Having my nieces here has been a kind of bliss, missing them all year as I do. They have grown and changed and talk the day away and play imaginary games. They’re strong and brave swimmers and dedicated sandcastle engineers. Daisy feels older, she turned three back in September and is big enough to open doors on her own and happy enough to sit with me on the recliner chair on the deck in the late afternoon, singing Beatles songs and pretending to be a fishy. She is sharp as a tack and always hungry. I’m fairly certain she spent an hour baking with me just for the few minutes at the end where I let her lick the bowl. Harriet is six and tall, all arms and legs and first to lead the way with me, wandering through the scrub, clearing a path through the dunes and wildflowers to the deserted beach. She is kind, as ever, with the littles. We have found starfish at the beach, and just this morning, joined in with a few local kids having a crab race just below the rocks. We dug out tracks and finish lines and I had my word on the medium sized one (who lost each and every race).
We head home tomorrow. It will be nice not to have to smear suncream all over this pale Irish skin morning and afternoon, a production line of bodies and hats as we all ready to head to the beach. We’ve eaten like kings and got through most of the food we brought, so I’m hoping for a last supper of fish and chips near the wharf to round out the week beautifully.
I had some good Sydney-friends come to stay while I was home in Adelaide. It was nice to be a tourist again in my own town (even if everything was closed*), and nice to show off all the things I love about South Australia. One of the places I most wanted to take them was McLaren Vale. I love going anyway, and I knew it would be their kind of scene. I just prefer it to the Barossa - it feels more relaxed, more 'all hands on deck' and far less established and touristy. I like how down to earth everyone is. We spoke directly with wine makers and drove along the coast out of Aldinga because there isn't much better than that dry, gold, grassy coast and the sparkly blue gulf. We stopped at K1 in Kuitpo - the nicest drive-way this side of Provence and a lovely Arneis - and then tried Hither and Yon in Willunga. Their reds were fairly heady, pretty rich for my taste, but the wine maker was lovely and I was pretty taken by their cellar door. A nice change to sit around a table with a few hipsters just driven down from Sydney and laugh and taste their range. It felt easy and really homely, which I liked. And because it's a favourite we stopped at Samuel's Gorge for a taste before heading to Coriole for Here's To Now. Coriole is a pretty special place. I love their family wines but mostly I love their sunsets. I've had some wonderful times there, some of the best, from long lunches with friends to giggly tastings and new years dinner parties (circus-like, as it happens). Here's To Now was a brilliantly timed way to show off some of my favourite country to my friends along with a range of local bands (quite a few friends represented among them) and some yummy food (thanks to those playful Happy Motel boys). It was one of those nights where Adelaide plays itself beautifully, everyone smiles and dances and cheers on the night and I managed the hour night-ride home without hitting a kangaroo (gosh but I came close, and he was huge - I saw him early and slowed right down so we were fine but such an amazing creature).IMAGES: Hither and Yon moments / Samuel's Gorge nature shots / 'when life is like a painting' and a Coriole sunset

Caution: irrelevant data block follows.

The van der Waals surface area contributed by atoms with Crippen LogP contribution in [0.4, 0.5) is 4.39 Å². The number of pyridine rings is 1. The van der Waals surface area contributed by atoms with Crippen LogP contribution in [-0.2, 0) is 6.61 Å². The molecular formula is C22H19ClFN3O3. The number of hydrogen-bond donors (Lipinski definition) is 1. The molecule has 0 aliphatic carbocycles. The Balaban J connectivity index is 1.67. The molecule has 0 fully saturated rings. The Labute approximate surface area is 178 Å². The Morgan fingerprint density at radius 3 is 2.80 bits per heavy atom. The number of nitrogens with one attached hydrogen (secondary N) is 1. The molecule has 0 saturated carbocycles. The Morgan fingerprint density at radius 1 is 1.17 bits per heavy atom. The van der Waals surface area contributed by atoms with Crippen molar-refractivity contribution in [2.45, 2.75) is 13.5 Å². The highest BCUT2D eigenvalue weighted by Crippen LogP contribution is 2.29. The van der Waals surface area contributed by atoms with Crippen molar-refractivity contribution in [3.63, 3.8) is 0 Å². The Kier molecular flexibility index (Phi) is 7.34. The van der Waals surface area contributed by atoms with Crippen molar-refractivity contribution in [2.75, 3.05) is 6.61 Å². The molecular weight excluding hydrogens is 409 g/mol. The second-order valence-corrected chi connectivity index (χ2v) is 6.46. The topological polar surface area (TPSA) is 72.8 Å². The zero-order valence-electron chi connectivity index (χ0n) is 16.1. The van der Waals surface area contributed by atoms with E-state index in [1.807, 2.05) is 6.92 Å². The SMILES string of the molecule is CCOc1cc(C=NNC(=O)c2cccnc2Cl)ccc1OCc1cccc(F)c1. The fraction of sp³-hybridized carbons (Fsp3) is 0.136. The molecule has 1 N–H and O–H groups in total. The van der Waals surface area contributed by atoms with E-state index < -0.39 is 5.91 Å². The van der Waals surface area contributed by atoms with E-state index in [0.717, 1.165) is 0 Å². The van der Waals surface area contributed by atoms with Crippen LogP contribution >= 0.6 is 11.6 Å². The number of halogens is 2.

* For the record, I don't mind that Adelaide is the kind of quiet town where all the nice restaurants and bars close down in the new year and take well-earned breaks, or close on Mondays just because it's a day of rest (or something) - I actually respect and appreciate that hospitality folks are professionals too, and maybe they like beach holidays and sleep ins. It's wonderful. It's just MIGHTY inconvenient when you're only home a wee while and all the places you want to try are closed. Sad face.